It was a bitter-sweet moment for Rev. Jacqui Lewis, senior minister of New York City’s Middle Collegiate
when pandemic restrictions relaxed and Easter approached. After two years, the congregation would finally be able to celebrate the holiday together. But where would they do so?
Middle Collegiate Church in the East Village of New York City, dates to 1628—less than 40 years after the city changed its name from New Amsterdam. It was the oldest continuously active congregation in America until December 5, 2020.
“A fire in a vacant building in the East Village early Saturday morning spread to a 128-year-old church that houses the New York Liberty Bell,” wrote the New York Times, “destroying its Gothic-style sanctuary and blowing out the Tiffany stained-glass windows that adorned the stone facade.”
All that remained was the steeple and façade, and New York’s historic Liberty Bell, which, like its younger but more famous counterpart in Philadelphia, rang out on July 4, 1776, to announce the signing of the Declaration of Independence.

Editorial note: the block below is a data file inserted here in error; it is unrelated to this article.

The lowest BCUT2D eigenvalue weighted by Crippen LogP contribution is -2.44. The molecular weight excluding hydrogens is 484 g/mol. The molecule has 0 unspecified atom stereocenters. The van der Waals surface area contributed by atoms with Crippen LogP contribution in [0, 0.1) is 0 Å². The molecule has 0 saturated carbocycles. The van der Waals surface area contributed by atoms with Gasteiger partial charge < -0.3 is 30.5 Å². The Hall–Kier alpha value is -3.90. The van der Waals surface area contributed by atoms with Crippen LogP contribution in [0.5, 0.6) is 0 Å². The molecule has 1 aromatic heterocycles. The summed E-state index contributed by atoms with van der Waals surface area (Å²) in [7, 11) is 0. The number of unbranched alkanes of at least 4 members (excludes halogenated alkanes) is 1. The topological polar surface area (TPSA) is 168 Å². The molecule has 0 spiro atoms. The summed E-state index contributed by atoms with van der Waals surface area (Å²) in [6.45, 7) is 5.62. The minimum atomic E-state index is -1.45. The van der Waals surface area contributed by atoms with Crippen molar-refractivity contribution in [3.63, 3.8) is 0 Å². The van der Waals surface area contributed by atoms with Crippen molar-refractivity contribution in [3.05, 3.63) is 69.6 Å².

Religion News Service reports that when Rabbi Joshua Stanton of East End Temple heard about the fire, he was heartbroken. “I reached out to the Rev. Dr. Jacqui Lewis and I said: Anything you need, we will provide it,” he said. “Your loss is felt well beyond your community. Your heartbreak, we share in. And we’re here for you, however possible.”
So as Lewis considered where she would hold Easter services now that restrictions made it possible to do so in person again after two years, she remembered his kind words.
“It just felt like a revolutionary thing to do, to partner with our Jewish colleagues in this way,” Lewis told Religion News Service. “I honor that we have a shared base of faith in the one God who loves us all. And I’m just thrilled they are not only open to, but delighted to, open their doors for us.”
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